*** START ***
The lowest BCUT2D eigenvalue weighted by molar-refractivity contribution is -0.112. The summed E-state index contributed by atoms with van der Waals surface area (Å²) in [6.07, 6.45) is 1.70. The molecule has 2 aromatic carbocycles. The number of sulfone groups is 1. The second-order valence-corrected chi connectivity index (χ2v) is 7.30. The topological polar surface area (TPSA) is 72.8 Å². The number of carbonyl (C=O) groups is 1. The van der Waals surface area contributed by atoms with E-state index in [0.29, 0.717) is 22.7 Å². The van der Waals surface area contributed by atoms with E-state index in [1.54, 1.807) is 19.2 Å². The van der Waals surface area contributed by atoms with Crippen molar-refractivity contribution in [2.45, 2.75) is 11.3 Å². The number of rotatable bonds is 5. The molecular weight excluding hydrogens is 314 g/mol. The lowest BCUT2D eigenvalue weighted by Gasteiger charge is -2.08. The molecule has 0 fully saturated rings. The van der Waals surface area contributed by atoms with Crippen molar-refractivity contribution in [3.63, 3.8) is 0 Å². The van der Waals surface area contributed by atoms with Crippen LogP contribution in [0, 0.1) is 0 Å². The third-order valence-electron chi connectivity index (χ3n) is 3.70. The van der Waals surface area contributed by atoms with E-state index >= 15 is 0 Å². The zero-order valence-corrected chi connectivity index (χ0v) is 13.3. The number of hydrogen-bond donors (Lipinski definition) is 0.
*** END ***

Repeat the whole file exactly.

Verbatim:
The lowest BCUT2D eigenvalue weighted by molar-refractivity contribution is -0.112. The summed E-state index contributed by atoms with van der Waals surface area (Å²) in [6.07, 6.45) is 1.70. The molecule has 2 aromatic carbocycles. The number of sulfone groups is 1. The second-order valence-corrected chi connectivity index (χ2v) is 7.30. The topological polar surface area (TPSA) is 72.8 Å². The number of carbonyl (C=O) groups is 1. The van der Waals surface area contributed by atoms with E-state index in [0.29, 0.717) is 22.7 Å². The van der Waals surface area contributed by atoms with E-state index in [1.54, 1.807) is 19.2 Å². The van der Waals surface area contributed by atoms with Crippen molar-refractivity contribution in [2.45, 2.75) is 11.3 Å². The number of rotatable bonds is 5. The molecular weight excluding hydrogens is 314 g/mol. The lowest BCUT2D eigenvalue weighted by Gasteiger charge is -2.08. The molecule has 0 fully saturated rings. The van der Waals surface area contributed by atoms with Crippen molar-refractivity contribution in [3.63, 3.8) is 0 Å². The van der Waals surface area contributed by atoms with Crippen LogP contribution in [0, 0.1) is 0 Å². The third-order valence-electron chi connectivity index (χ3n) is 3.70. The van der Waals surface area contributed by atoms with E-state index >= 15 is 0 Å². The zero-order valence-corrected chi connectivity index (χ0v) is 13.3. The number of hydrogen-bond donors (Lipinski definition) is 0.